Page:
June 2, 2011

Locals and visitors strut their stuff for feral cats
….WITH SLIDE SHOW

By ANNE C. BOWERS


Despite the hot temperatures, about 67 locals and visitors turned out for the Second Annual Cat Walk 5K on Wednesday, June 1, at the Kinnakeet Shores pool area in Avon. 

Participants in the 5K could walk, run, or bike the course that wormed around the paved streets behind Food Lion. 

The price of admission was simple -- either a bag of cat food or a financial contribution to the Friends of Felines Cape Hatteras Island, which is the non-profit organization that hosted the event.

According to event organizer Claudia Laskow, “We are so pleased!  $577 was donated (along with) 210 pounds of dry food and 21 cans of wet! A lot of mouths will be fed!”

People of all ages and physical ability took part in the 5K challenge.  Coolers of cold bottled water were available to any person doing the race.

Two local women, Cheryl Barlow and Fran Hageman, dressed up for the race by pinning cat ears made from material into their hair.  Costumes were encouraged, but most folks were all business.

Six baby kittens also made it to the event in search of a loving home.  Kittens born of feral parents can make wonderful pets if they are handled when they are young.  All of these babies were pretty tame, and the children loved holding them.  At least one handsome orange fellow was adopted during the fundraiser. 

There is a large feral cat population on Hatteras Island, and Debbie Martin, the director of the Friends of Felines, made it her personal goal to help the area’s feral cats more than 20 years ago. 

A feral cat is usually a descendant of a domesticated cat that has been returned to the wild and is different from a stray cat that was once someone’s pet but got lost or abandoned.

“We are making a dent,” Debbie Martin said of the numbers of feral cats on the island.

Friends of Felines is a no-kill organization that traps, neuters and releases (TNR) feral cats back to the area.  The group has a good working relationship with area vets and with the North Carolina State University School of Veterinary Medicine.  TNR is a practice that is endorsed by the human society.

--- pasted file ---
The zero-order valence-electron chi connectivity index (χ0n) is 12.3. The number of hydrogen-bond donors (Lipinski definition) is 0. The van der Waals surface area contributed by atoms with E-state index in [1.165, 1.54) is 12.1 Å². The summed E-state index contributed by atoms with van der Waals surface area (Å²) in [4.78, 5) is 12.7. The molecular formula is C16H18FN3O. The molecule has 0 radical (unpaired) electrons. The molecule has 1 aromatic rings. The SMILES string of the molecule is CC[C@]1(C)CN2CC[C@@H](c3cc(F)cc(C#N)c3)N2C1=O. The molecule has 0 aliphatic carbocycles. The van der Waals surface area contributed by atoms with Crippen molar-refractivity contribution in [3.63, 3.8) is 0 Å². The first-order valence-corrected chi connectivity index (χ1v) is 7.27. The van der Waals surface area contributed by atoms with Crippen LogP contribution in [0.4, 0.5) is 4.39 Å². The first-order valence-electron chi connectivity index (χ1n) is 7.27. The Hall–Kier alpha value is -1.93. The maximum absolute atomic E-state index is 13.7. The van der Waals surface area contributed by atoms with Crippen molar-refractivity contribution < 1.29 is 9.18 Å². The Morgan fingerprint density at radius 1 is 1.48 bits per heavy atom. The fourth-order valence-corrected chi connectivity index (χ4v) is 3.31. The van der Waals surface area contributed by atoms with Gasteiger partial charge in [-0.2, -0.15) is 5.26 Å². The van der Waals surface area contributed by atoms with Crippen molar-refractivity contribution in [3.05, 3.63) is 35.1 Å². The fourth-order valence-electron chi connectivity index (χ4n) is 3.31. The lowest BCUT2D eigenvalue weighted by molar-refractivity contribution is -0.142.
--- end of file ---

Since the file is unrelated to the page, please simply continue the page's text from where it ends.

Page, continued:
Martin explains that the group targets an area and concentrates on neutering as many cats as they can in that one area.  When a colony is established, these cats will not allow any new cats to join them.  Colonies, also know as clowders, generally range in size from three to 25 cats that live together in a specific location and share a common food source.

Cats that have been neutered and returned to their colony will have a notch in their ear. 

Over the years, the once Avon-based group has expanded its territory and now covers the entire area from Rodanthe to Hatteras village.  In 2006, the group applied for and received non-profit status which allows the organization to apply for grants and also allows donors to receive a tax benefit for charitable donations.

The concept of trap, neuter, and release came to the United States in the 1970s from England.  In Washington, D.C., there is a very large organization dedicated to helping feral cats called the Alley Cat Allies.

Friends of Felines sponsors two yard sales a year in Avon to raise money and even marches in the annual Christmas parade in Hatteras village to bring awareness of the cause.  You can also find them at the Graveyard of the Atlantic Museum in Hatteras village on the second Saturday of the summer months.

But, the craziest way that they raise money is through the Meowy Masterpieces which are sold at the Avon Art Show in June, July, and August.  A colorful array of acrylic paints are squirted onto to heavy paper and covered with plastic.  A cat is then placed on the plastic, and the masterpiece takes shape as the animal walks around on the plastic. 

How purrfect is that?

You can get more information about Friends of Felines Cape Hatteras Island and contact the group on its Facebook page.

CLICK HERE TO VIEW THE SLIDE SHOW



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